By RALPH BARTHOLDT
In the late morning on East Sherman Avenue in Coeur d’Alene, sunshine blankets the inside of pickup trucks parked alongside Fins and Feathers Tackle Shop and Guide Service.
It makes ceramic coffee cups left on dashboards too hot to touch.
Inside the shop, a menagerie of unflappable fish catchers and former anglers idles at the counter.
Someone mentions the temperature: 84 degrees.
In heat like this, the fish move to deeper water as the day progresses and visitors to the shop ask how to catch them.
Jordan Smith, who runs the place, has an idea.
The top-selling gear today, he says, are plastic worms and the hooks that hold them.
“Mostly, right now, it’s bass, or pike fishing,” Smith said.
Senko worms are a big seller. They are impregnated with salt and when Texas-rigged with a sliding bullet sinker they can be bounced along weed beds for largemouth bass.
“You can use a slip sinker, or no weight,” Smith said.
“Wacky rigging” a worm means slipping a hook into the middle of the plastic worm, and fishing it without a sinker.
“It’s not weedless, but it gives them a different presentation,” he said.
Use a jig worm for smallmouths — a lot of anglers are buying the plastic, twin tail worms, or grubs — with a ¼-ounce jig head. Fish it along rocky shorelines or points to catch smallmouth bass, Smith tells a customer.
Pike anglers are using big, topwater spinners that are dragged over weed beds. The pike nestled in the grass looking to ambush prey will rise up out of the weeds to crash a spinner.
“You start reeling as soon as they hit the water,” Smith said. “Don’t let it sink too much, or you’ll be pulling weeds off of it.”
Use worms hooked for bass, and big spinners in chartreuse, white, orange and brown for toothy pike, he reiterates.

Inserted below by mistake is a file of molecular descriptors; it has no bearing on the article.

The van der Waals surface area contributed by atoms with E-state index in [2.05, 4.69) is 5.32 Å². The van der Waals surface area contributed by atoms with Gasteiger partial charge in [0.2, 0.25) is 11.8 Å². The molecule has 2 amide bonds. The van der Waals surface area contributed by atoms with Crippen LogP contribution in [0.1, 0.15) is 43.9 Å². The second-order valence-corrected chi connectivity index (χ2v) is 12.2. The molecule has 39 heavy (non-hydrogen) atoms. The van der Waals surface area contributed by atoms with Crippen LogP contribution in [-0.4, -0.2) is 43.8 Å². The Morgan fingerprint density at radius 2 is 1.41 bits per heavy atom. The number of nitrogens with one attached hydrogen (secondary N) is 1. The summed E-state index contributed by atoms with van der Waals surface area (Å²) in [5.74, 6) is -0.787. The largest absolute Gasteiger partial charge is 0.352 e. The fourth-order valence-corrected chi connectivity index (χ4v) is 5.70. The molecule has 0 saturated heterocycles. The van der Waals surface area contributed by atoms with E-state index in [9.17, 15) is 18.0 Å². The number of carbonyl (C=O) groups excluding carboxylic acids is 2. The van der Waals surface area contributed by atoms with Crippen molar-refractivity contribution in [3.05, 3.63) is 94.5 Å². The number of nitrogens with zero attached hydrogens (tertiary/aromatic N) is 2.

“Those are the main things going right now,” Smith said.
Fresh off a Spirit Lake bass tournament win, Jess Pottenger, who works in the Black Sheep fishing department has the same advice, but prefers a different brand: He likes Strike King worms hooked wacky-style, weightless or Texas-rigged.
When the sun comes up, and bass are still tucked into the shallower water, feeding on crawfish or baitfish, Pottenger recommends tying on a Heddon Spook.
“Those work really well in the early morning for smallmouth and largemouth,” said Pottenger, who was part of the three-person team that won this month’s adult youth angler (AYA) bass tournament in Spirit Lake, snagging a boat and motor as a prize.
The Spook is called a walking bait because it moves across the surface back and forth like a bird dog creating the kind of commotion that spurs fish to bite.
Blake Becker, a bass angler and owner of Becker’s Tackle in Coeur d’Alene tested the plastic worm theory on Lake Coeur d’Alene earlier this week when the weather turned hot.
He was among anglers to agree with his peers that plastic worms and top water rigs work best in midsummer depending on the time of day.
Becker’s favorite set-up is a ¼-ounce drop shot sinker fished under a 6-inch floating Roboworm in colors ranging from perch, black, green or pumpkin.
“It’s a great setup,” Becker said.
He caught two bass more than 5 pounds this week in different water at different times of day using the drop shot.
One of the smallmouths was caught in 2 feet of water in the morning, and the other was caught midday in 30 feet of water.
“The early morning bite remains good as long as the heat is there,” he said.